The incredible diversity of Grand Est dining06-06-2017
The Grand Est, or “Great East”, is a newly formed uber-region in eastern France encompassing the former regions of Champagne-Ardenne, Lorraine and Alsace. It offers a vast array of culinary delights and delicious wines.
Introducing the Grand Est’s tastes…
The food from France’s Grand Est region is defined by a particular affection towards pork and local fruit and vegetables, all staples of the region’s culinary fare. Think lardons in Quiche Lorraine, while pork also features in the famous Alsace knack and wurst. While Mirabelle plum and damson tartlets are typical of the former Lorraine region, Champagne-Ardenne offers a huge array of regional specialities; Reims ham made from Champagne-seasoned pork shoulder, noix de jambon, cured ham from Ardennes, and pork trotters from Sainte-Menehould. In Rethel, sampling the delights of boudin blanc in golden truffle pastry, a speciality of La Richelieu, is not to be missed. Meanwhile, over in Troyes, andouillette reigns supreme.
When it comes to wine, Alsace and Champagne are the region’s showpieces. While the latter has attained worldwide renown, Alsace is gaining market share in international markets year on year, notably by virtue of a range of high quality wines including Cremant d’Alsace, Gewurztraminer, Riesling and Tokay Pinot Gris.
Two staple main courses
This regional speciality is Alsace’s equivalent of Quiche Lorraine, but with a subtle French twist to be transformed into a tarte flambée. It is a star player among the region’s local cuisine, and France in general. Since time immemorial, Flammekueche consists of a rectangular-shaped bread dough base, covered in fromage blanc or cream (or sometimes both!), and garnished with lardons, onions, then cooked in the oven.
Did you know? According to purists, to truly appreciate this dish, the “flamma” is placed in the middle of the table and guests eat to their heart’s content, with fingers rather than cutlery. In certain traditional restaurants, plates are topped up as soon as they are empty, and the feast continues until guests are suitably full.
A speciality dating back to the 16th century, this typical dish of world-wide renown comprises a shortcrust pastry case filled with eggs, milk, butter, fresh cream and smoked pork belly. While the debate continues as to whether cheese appeared in the original recipe, one thing is certain: meat was distinctly lacking in early versions. Traditionally served with a green salad, a Pinot Gris or a good beer would make a great match to these dishes.
Did you know? The name Quiche Lorraine derives from kuchen in Lorraine local dialect, meaning tart or cake.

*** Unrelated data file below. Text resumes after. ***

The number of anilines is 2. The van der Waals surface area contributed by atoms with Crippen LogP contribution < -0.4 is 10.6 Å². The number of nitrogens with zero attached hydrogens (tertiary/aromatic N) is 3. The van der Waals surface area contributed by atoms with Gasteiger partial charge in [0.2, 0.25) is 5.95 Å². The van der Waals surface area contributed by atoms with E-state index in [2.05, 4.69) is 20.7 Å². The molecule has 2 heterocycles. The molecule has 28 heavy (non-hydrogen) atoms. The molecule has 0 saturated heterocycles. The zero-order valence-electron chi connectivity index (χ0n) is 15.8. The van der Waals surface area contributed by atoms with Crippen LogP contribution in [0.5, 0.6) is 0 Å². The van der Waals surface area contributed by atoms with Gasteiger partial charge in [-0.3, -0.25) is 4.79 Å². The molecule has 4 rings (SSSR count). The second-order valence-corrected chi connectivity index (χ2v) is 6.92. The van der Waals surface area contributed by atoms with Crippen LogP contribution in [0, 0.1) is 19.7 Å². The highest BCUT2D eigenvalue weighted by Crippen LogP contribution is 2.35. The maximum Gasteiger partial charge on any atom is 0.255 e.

A contribution to the wide family of French cheese
AOC Chaource is a soft cow’s milk cheese with a white rind.
AOC Langres, with its distinctive cylindrical shape, is a creamy, soft cheese made from whole cow’s milk.
Sweet is not push aside !
A marble cake made from yeast dough, kouglof’s distinctive shape comes from the high, creased mold with a hole in the centre, that is used during the cooking process. Kouglof comes in both sweet and savoury versions: with raisins soaked in rum or cherry brandy and almonds, or with lardons and nuts. A festive favourite, today it is more likely to appear on breakfast menues in its sweeter guise, while the savoury version is enjoyed as an aperitif.
The flagship fruit of the region, the mirabelle
Cultivated in France for five centuries, Mirabelle plums developed rapidly in eastern France. A coveted quality label, guarantees exceptional quality and dainty, golden fruit packed full of goodness. Available on shelves from mid-August, Mirabelle plums are extremely versatile and can be used in a wide range of sweet and savoury recipes.
A region producing high profile wines
Champagne is produced on the chalky soils between the towns of Reims, Epernay and Chalons en Champagne, where more than 33,000 hectares of vines produce 268 million bottles every year. Biscuits rose de Reims, delicate, pink, sweet biscuits, are a heavenly match to this famous nectar. The brainchild of a thrifty 17th century baker, the cakes were left to dry in the hot bread oven, having already been baked, which explains the name “bis-cuit”, which signifies twice heated in French. The biscuits are traditionally enjoyed dipped in Champagne.
A wine that has grown to become a symbol of the Alsace wine region, Gewurztraminer, with its distinctive pink grapes, would be impossible to confuse with other grape varieties. A noble plant, the grapes are particularly well suited to “late-harvest” style, producing well-balanced white wines. The distinctive style is appreciated the world over, notably in northern Europe, in Holland, Sweden, Denmark and Finland.
Beautiful products and tasteful recipes that gives a lot of inspiration.